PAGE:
Why it's better to make your own baby food
3rd October, 20130 Comments
Written by: Jo Travers BSc RD (The London Nutritionist)
Why make your own baby food?
Making your own baby food is a great thing to do. The trouble with shop-bought baby food is that it is a rather one-size-fits-all affair. It has very uniform texture that tends to be on the mushy side, especially throughout each weaning stage, which means the baby doesn’t get a chance to chew. Chewing is essential because it helps develop those muscles around the mouth that are so important for speaking. Every baby matures and learns to manage new textures at different rates. By making your own foods, you can tailor the textures to your own baby’s stage of development.
Additionally, one of the main goals of weaning is that your baby ends up eating the same food as the rest of the family, so making your own baby food gives you the opportunity to introduce them to your way of eating and gives you the chance to experiment with different textures sooner rather than later.
There are also nutritional benefits to making your own baby food. Many of the baby foods you buy have been heat-treated in order to minimise the risk of bacterial growth while they are sitting on a supermarket shelf. Some vitamins are damaged at high temperatures. By cooking your own food at normal household temperatures you are preserving these heat-labile vitamins. For example, you can poach vegetables in hot water to soften them, rather than boiling them which may destroy some vitamins.
Keeping your homemade food safe
There are a few practical issues to think about though, particularly with regards to food hygiene. Once a baby reaches 6 months, you no longer need to boil their water to sterilise it, or their utensils (if formula feeding you should continue to sterilise bottles as directed), but you do need to follow basic food hygiene practices to limit the possibility of food poisoning. It is particularly important with babies as their stomachs aren’t fully able to battle all bacteria and some infections can be serious at that age.
Always wash your hands before cooking or feeding your baby; avoid contamination from raw meat and fish by using separate utensils and chopping boards for them; make sure food has been cooked so it is piping hot all the way through before serving it. Storage of food is just as important: keep raw meat at the bottom of the fridge so blood can’t drip down on to other food; and make sure you throw food out if it is past it’s use-by date.
Getting the most out of purees and mash
To give your baby the most from pureed or mashed foods there’s a few golden rules to follow. To avoid the issue with homogenised textures and flavours that you get with commercial baby food, it is important to blend food in its separate constituents. For example, a cottage pie and peas should have blended mince, mashed potato and peas separately rather than a beige uniform mass of mush! Remember though, if you are waiting until 6 months to introduce solids, most babies will be past the puree stage and can manage fork-mashed consistencies easily as well. To start with you may want to thin purees with a bit of breast or formula milk, or some of the cooking water.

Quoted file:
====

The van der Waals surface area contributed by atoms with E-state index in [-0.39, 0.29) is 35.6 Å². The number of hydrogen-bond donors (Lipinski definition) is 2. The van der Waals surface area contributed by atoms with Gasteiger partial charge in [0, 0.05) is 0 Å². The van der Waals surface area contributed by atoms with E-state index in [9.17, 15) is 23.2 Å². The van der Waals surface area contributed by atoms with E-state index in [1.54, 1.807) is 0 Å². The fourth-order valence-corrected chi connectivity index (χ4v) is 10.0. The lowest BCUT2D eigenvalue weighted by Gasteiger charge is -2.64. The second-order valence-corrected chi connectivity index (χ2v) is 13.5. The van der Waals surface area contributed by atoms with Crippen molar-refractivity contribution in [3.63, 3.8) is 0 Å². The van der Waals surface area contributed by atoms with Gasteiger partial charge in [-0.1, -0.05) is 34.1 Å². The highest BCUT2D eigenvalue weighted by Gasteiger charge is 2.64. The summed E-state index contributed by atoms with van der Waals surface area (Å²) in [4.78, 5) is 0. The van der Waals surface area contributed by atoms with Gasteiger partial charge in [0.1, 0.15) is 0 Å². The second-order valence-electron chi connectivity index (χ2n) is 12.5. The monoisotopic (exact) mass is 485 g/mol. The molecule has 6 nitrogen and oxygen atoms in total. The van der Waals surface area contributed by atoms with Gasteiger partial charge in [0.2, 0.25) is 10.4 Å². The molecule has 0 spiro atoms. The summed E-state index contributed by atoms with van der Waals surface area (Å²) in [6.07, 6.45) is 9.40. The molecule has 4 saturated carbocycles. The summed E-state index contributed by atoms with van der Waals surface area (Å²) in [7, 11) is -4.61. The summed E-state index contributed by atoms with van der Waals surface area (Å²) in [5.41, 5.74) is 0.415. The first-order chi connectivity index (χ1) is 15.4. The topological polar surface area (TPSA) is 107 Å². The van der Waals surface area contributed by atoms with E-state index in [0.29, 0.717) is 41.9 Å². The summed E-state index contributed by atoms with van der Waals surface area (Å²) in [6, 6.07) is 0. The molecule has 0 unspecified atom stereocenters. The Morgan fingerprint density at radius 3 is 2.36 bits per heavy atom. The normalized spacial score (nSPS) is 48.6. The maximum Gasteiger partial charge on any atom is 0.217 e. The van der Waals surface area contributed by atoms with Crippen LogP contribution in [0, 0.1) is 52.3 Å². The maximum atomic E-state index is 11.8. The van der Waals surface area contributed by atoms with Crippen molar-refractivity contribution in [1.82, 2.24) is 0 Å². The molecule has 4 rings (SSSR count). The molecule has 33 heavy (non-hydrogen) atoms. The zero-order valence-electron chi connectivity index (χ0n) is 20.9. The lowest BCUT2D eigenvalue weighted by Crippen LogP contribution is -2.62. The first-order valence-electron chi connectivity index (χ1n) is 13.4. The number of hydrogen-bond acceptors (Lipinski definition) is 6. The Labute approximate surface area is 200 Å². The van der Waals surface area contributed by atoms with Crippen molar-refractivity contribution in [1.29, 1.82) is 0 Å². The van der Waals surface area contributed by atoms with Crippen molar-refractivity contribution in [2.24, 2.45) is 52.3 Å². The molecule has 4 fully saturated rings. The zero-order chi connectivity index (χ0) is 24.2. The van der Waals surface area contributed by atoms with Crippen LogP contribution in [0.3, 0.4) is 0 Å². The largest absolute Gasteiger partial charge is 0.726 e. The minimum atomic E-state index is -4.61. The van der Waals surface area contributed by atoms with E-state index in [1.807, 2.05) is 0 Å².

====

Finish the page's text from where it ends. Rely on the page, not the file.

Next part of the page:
Healthy eating guidelines
Babies and toddlers have different healthy eating recommendations to adults. Under the age of two years you should avoid giving low fat versions of food as they don’t have enough energy and do not contain all the necessary fat-soluble vitamins that a baby needs. It’s also important to remember that a baby’s organs are not fully matured so can’t cope with much salt. Salt is in everything: bread, cheese, milk, tinned food, ready-prepared sauces and meals, stock cubes and gravy so check the labels and limit your baby's intake to less than 1g per day. Don’t add salt in cooking or at the table.
Sugar is also in a lot of things and while a little is tasty, it is important that your baby learns to enjoy savoury flavours too so try to add as little as possible and when you are making sweet dishes, use grated apple or some other fruit to sweeten it. Honey must be avoided until 12 months as it can sometimes harbour bacteria that can be fatal to babies. Whole nuts are a choking hazard.
What different textures are there to try?
As mentioned above, all babies develop at different rates so it’s difficult to state what age your baby should be given what. It is far better to eat with your baby and experiment with different textures as your baby develops. Signs your baby might not be ready for a texture are the food coming straight back out repeatedly, and coughing and spluttering. Don’t worry about them gagging, this is all part of the learning to eat process and is a natural reflex and not the same as choking. If your baby is choking, their whole windpipe will be blocked and they won’t be able to cough or make any sound, if they are coughing it means a little bit has gone down the wrong way and is not life threatening!
A general texture-progression would be:
Puree, mashed, tacky/sticky (like cream cheese, peanut butter, houmous, cream icing) to...
Mixed textures (like yogurt with bits of fruit, soup with vegetable lumps, pasta in thin sauce) to...
Bite-and-dissolve (like rusks, wafers, quavers/skips/wotsits crisps), bite & crumble (like biscuits) to...
Bite & chew easily (like bread or cake) to...
Bite & lump (like raw apple, raw carrots, whole grapes) to...
Bite & splinter (like bread-sticks, crackers, popadoms).
Remember many babies power through this list so don’t feel you have to stick at puree. If you find they aren’t able to cope with a particular texture, leave it a week and try again.
Always sit with your baby and monitor them when introducing new textures.
Nutritionist Resource is not responsible for the articles published by members. The views expressed are those of the member who wrote the article.
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